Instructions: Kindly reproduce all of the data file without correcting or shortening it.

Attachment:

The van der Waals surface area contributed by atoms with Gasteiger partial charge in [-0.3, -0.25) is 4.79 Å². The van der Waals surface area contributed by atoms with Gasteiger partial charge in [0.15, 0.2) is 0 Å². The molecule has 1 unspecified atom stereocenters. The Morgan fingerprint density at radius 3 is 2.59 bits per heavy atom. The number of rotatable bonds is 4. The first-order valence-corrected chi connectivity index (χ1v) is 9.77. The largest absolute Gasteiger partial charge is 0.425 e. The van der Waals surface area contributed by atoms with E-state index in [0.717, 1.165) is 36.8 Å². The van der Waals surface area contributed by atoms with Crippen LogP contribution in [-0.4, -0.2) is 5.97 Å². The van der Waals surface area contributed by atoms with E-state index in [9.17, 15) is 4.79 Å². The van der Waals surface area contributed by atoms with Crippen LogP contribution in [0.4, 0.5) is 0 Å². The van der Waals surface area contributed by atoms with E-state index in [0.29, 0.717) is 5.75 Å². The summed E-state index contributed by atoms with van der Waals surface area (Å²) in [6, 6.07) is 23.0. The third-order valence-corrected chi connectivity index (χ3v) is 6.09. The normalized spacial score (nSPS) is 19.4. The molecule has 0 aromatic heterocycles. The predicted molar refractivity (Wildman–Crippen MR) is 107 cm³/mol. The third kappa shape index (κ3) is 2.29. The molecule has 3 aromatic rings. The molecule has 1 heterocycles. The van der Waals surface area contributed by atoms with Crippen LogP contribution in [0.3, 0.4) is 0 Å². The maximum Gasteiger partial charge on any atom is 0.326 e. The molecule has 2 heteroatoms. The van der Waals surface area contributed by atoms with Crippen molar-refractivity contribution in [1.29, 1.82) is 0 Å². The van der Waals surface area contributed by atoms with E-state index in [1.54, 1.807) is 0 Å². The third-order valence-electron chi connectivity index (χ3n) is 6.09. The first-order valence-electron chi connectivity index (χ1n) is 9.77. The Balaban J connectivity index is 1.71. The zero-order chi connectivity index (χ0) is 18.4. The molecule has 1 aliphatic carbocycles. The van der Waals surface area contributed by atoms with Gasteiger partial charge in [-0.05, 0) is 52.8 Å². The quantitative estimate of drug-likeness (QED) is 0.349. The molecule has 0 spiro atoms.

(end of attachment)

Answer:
The van der Waals surface area contributed by atoms with Gasteiger partial charge in [-0.3, -0.25) is 4.79 Å². The van der Waals surface area contributed by atoms with Gasteiger partial charge in [0.15, 0.2) is 0 Å². The molecule has 1 unspecified atom stereocenters. The Morgan fingerprint density at radius 3 is 2.59 bits per heavy atom. The number of rotatable bonds is 4. The first-order valence-corrected chi connectivity index (χ1v) is 9.77. The largest absolute Gasteiger partial charge is 0.425 e. The van der Waals surface area contributed by atoms with E-state index in [0.717, 1.165) is 36.8 Å². The van der Waals surface area contributed by atoms with Crippen LogP contribution in [-0.4, -0.2) is 5.97 Å². The van der Waals surface area contributed by atoms with E-state index in [9.17, 15) is 4.79 Å². The van der Waals surface area contributed by atoms with Crippen LogP contribution in [0.4, 0.5) is 0 Å². The van der Waals surface area contributed by atoms with E-state index in [0.29, 0.717) is 5.75 Å². The summed E-state index contributed by atoms with van der Waals surface area (Å²) in [6, 6.07) is 23.0. The third-order valence-corrected chi connectivity index (χ3v) is 6.09. The normalized spacial score (nSPS) is 19.4. The molecule has 0 aromatic heterocycles. The predicted molar refractivity (Wildman–Crippen MR) is 107 cm³/mol. The third kappa shape index (κ3) is 2.29. The molecule has 3 aromatic rings. The molecule has 1 heterocycles. The van der Waals surface area contributed by atoms with Crippen LogP contribution in [0.3, 0.4) is 0 Å². The maximum Gasteiger partial charge on any atom is 0.326 e. The molecule has 2 heteroatoms. The van der Waals surface area contributed by atoms with Crippen molar-refractivity contribution in [1.29, 1.82) is 0 Å². The van der Waals surface area contributed by atoms with E-state index in [1.54, 1.807) is 0 Å². The third-order valence-electron chi connectivity index (χ3n) is 6.09. The first-order valence-electron chi connectivity index (χ1n) is 9.77. The Balaban J connectivity index is 1.71. The zero-order chi connectivity index (χ0) is 18.4. The molecule has 1 aliphatic carbocycles. The van der Waals surface area contributed by atoms with Gasteiger partial charge in [-0.05, 0) is 52.8 Å². The quantitative estimate of drug-likeness (QED) is 0.349. The molecule has 0 spiro atoms.